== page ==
Document Detail


Prognostic importance of myocardial ischemia detected by ambulatory monitoring early after acute myocardial infarction.
MedLine Citation:
PMID:  8531960     Owner:  NLM     Status:  MEDLINE    
Abstract/OtherAbstract:
BACKGROUND: After an acute myocardial infarction, it is important to determine the risk of a subsequent coronary event. We studied the prognostic value of myocardial ischemia detected by ambulatory electrocardiographic (ECG) monitoring in patients who had recently had an acute myocardial infarction. METHODS: Five to seven days after acute myocardial infarction, 406 patients underwent 48-hour ambulatory ECG monitoring, with submaximal exercise testing before discharge and measurement of the left ventricular ejection fraction within 28 days after infarction. Death, nonfatal myocardial infarction, and admission to the hospital because of unstable angina were the principal end points recorded during the one-year follow-up period. RESULTS: The overall incidence of myocardial ischemia detected by ambulatory ECG monitoring was 23.4 percent. The mortality rates at one year were 11.6 percent among the patients with ischemia and 3.9 percent among those without ischemia (P = 0.009); 3.9 percent among the patients with a positive exercise test, 3.0 percent among those with a negative exercise test, and 16.4 percent among those in whom an exercise test was not performed (P < 0.001); and 3.6 percent among the patients with an ejection fraction greater than 50 percent, 3.5 percent among those with an ejection fraction between 35 and 50 percent, and 18.2 percent among those with an ejection fraction below 35 percent (P = 0.001). Using multiple logistic regression, we found that no diagnostic test performed after myocardial infarction provided additional prognostic information beyond that provided by the standard clinical variables used to predict the risk of death. When nonfatal myocardial infarction and admission to the hospital because of unstable angina were also included as outcome variables, ambulatory monitoring for ischemia was the only test that contributed significantly to the model. For the patients with ischemia detected by ambulatory monitoring, as compared with those who did not have evidence of ischemia, the odds ratio was 2.3 (95 percent confidence interval, 1.2 to 4.5) for death or nonfatal myocardial infarction (P = 0.009) and 2.8 (95 percent confidence interval, 1.6 to 4.8) for death, nonfatal myocardial infarction, or admission to the hospital because of unstable angina (P < 0.001). CONCLUSIONS: Myocardial ischemia detected by ambulatory ECG monitoring is common early after acute myocardial infarction and provides prognostic information beyond that available from standard clinical information.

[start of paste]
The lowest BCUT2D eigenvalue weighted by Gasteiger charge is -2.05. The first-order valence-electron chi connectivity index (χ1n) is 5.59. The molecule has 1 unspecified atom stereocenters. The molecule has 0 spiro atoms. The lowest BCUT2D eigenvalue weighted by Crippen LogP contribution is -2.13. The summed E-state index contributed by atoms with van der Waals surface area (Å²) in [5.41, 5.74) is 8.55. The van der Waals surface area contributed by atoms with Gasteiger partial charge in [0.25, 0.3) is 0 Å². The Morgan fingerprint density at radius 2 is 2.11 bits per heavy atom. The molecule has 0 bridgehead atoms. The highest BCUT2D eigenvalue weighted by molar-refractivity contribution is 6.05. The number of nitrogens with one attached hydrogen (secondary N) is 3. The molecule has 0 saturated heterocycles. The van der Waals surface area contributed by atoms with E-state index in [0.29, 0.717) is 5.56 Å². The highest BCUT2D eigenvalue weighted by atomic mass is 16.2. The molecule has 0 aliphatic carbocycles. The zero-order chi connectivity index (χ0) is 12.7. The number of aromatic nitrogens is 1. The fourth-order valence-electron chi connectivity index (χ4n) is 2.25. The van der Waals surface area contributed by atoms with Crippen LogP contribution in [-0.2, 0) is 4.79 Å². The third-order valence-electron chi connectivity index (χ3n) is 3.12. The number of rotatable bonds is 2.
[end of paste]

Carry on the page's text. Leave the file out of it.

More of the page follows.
Authors:
J B Gill; J A Cairns; R S Roberts; L Costantini; B J Sealey; E F Fallen; C W Tomlinson; M Gent
Publication Detail:
Type:  Clinical Trial; Journal Article; Research Support, Non-U.S. Gov't    
Journal Detail:
Title:  The New England journal of medicine     Volume:  334     ISSN:  0028-4793     ISO Abbreviation:  N. Engl. J. Med.     Publication Date:  1996 Jan 
Date Detail:
Created Date:  1996-01-26     Completed Date:  1996-01-26     Revised Date:  2010-03-24    
Medline Journal Info:
Nlm Unique ID:  0255562     Medline TA:  N Engl J Med     Country:  UNITED STATES    
Other Details:
Languages:  eng     Pagination:  65-70     Citation Subset:  AIM; IM    
Affiliation:
Department of Medicine, McMaster University, Hamilton, Ont., Canada.
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MeSH Terms
Descriptor/Qualifier:
Aged
Angina, Unstable / etiology
Electrocardiography, Ambulatory*
Exercise Test
Female
Humans
Incidence
Logistic Models
Male
Middle Aged
Myocardial Infarction / complications*,  mortality,  physiopathology
Myocardial Ischemia / diagnosis*,  epidemiology,  etiology
Prognosis
Recurrence
Stroke Volume
Comments/Corrections
Comment In:
N Engl J Med. 1996 Jun 6;334(23):1545; author reply 1545-6   [PMID:  8618617 ]
N Engl J Med. 1996 Jun 6;334(23):1545-6   [PMID:  8618618 ]
N Engl J Med. 1996 Jan 11;334(2):113-4   [PMID:  8531943 ]

From MEDLINE®/PubMed®, a database of the U.S. National Library of Medicine


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